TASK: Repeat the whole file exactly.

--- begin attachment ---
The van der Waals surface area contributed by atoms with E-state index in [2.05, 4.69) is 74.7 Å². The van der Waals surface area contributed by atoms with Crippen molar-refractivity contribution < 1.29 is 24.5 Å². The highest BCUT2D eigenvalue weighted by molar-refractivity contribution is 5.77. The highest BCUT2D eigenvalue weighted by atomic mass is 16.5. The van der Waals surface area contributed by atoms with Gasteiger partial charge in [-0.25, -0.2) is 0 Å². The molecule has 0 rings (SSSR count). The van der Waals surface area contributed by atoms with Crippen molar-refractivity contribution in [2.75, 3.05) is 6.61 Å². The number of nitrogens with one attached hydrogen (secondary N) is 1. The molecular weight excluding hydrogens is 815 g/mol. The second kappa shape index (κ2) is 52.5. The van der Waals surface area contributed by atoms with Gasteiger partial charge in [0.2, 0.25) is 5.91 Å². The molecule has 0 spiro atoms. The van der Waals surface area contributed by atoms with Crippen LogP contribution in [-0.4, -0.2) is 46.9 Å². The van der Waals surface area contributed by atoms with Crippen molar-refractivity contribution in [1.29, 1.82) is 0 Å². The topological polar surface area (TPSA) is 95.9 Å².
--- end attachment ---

The van der Waals surface area contributed by atoms with E-state index in [2.05, 4.69) is 74.7 Å². The van der Waals surface area contributed by atoms with Crippen molar-refractivity contribution < 1.29 is 24.5 Å². The highest BCUT2D eigenvalue weighted by molar-refractivity contribution is 5.77. The highest BCUT2D eigenvalue weighted by atomic mass is 16.5. The van der Waals surface area contributed by atoms with Gasteiger partial charge in [-0.25, -0.2) is 0 Å². The molecule has 0 rings (SSSR count). The van der Waals surface area contributed by atoms with Crippen molar-refractivity contribution in [2.75, 3.05) is 6.61 Å². The number of nitrogens with one attached hydrogen (secondary N) is 1. The molecular weight excluding hydrogens is 815 g/mol. The second kappa shape index (κ2) is 52.5. The van der Waals surface area contributed by atoms with Gasteiger partial charge in [0.2, 0.25) is 5.91 Å². The molecule has 0 spiro atoms. The van der Waals surface area contributed by atoms with Crippen LogP contribution in [-0.4, -0.2) is 46.9 Å². The van der Waals surface area contributed by atoms with Crippen molar-refractivity contribution in [1.29, 1.82) is 0 Å². The topological polar surface area (TPSA) is 95.9 Å².